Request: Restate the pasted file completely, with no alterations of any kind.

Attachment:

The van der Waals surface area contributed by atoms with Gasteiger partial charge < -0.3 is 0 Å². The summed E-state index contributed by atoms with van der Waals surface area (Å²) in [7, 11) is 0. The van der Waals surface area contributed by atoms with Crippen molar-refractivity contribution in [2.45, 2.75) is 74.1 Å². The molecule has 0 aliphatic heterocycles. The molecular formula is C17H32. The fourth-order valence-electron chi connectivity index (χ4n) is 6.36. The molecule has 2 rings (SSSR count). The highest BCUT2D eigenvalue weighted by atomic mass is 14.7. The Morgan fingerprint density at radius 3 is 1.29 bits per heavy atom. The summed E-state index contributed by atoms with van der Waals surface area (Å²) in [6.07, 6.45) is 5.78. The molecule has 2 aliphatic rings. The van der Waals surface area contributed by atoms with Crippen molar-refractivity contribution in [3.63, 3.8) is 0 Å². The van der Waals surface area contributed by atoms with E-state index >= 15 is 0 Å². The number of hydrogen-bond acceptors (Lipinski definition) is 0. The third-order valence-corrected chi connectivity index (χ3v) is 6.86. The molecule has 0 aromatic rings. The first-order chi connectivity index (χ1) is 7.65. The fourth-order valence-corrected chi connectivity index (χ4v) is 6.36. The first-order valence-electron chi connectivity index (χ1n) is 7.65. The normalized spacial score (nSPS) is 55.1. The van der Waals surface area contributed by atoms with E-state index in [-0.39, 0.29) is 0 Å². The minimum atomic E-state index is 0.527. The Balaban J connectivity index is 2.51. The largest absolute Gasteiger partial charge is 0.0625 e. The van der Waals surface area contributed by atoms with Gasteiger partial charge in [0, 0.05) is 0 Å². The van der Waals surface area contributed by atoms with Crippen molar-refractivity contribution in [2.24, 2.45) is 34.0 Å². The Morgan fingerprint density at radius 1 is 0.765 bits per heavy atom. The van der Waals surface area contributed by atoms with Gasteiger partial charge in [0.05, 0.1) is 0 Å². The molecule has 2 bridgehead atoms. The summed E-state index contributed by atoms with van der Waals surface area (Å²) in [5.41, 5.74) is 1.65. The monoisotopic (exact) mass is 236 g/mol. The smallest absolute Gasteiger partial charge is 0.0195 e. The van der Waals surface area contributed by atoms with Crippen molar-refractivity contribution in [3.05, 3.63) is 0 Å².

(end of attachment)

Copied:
The van der Waals surface area contributed by atoms with Gasteiger partial charge < -0.3 is 0 Å². The summed E-state index contributed by atoms with van der Waals surface area (Å²) in [7, 11) is 0. The van der Waals surface area contributed by atoms with Crippen molar-refractivity contribution in [2.45, 2.75) is 74.1 Å². The molecule has 0 aliphatic heterocycles. The molecular formula is C17H32. The fourth-order valence-electron chi connectivity index (χ4n) is 6.36. The molecule has 2 rings (SSSR count). The highest BCUT2D eigenvalue weighted by atomic mass is 14.7. The Morgan fingerprint density at radius 3 is 1.29 bits per heavy atom. The summed E-state index contributed by atoms with van der Waals surface area (Å²) in [6.07, 6.45) is 5.78. The molecule has 2 aliphatic rings. The van der Waals surface area contributed by atoms with Crippen molar-refractivity contribution in [3.63, 3.8) is 0 Å². The van der Waals surface area contributed by atoms with E-state index >= 15 is 0 Å². The number of hydrogen-bond acceptors (Lipinski definition) is 0. The third-order valence-corrected chi connectivity index (χ3v) is 6.86. The molecule has 0 aromatic rings. The first-order chi connectivity index (χ1) is 7.65. The fourth-order valence-corrected chi connectivity index (χ4v) is 6.36. The first-order valence-electron chi connectivity index (χ1n) is 7.65. The normalized spacial score (nSPS) is 55.1. The van der Waals surface area contributed by atoms with E-state index in [-0.39, 0.29) is 0 Å². The minimum atomic E-state index is 0.527. The Balaban J connectivity index is 2.51. The largest absolute Gasteiger partial charge is 0.0625 e. The van der Waals surface area contributed by atoms with Gasteiger partial charge in [0, 0.05) is 0 Å². The van der Waals surface area contributed by atoms with Crippen molar-refractivity contribution in [2.24, 2.45) is 34.0 Å². The Morgan fingerprint density at radius 1 is 0.765 bits per heavy atom. The van der Waals surface area contributed by atoms with Gasteiger partial charge in [0.05, 0.1) is 0 Å². The molecule has 2 bridgehead atoms. The summed E-state index contributed by atoms with van der Waals surface area (Å²) in [5.41, 5.74) is 1.65. The monoisotopic (exact) mass is 236 g/mol. The smallest absolute Gasteiger partial charge is 0.0195 e. The van der Waals surface area contributed by atoms with Crippen molar-refractivity contribution in [3.05, 3.63) is 0 Å².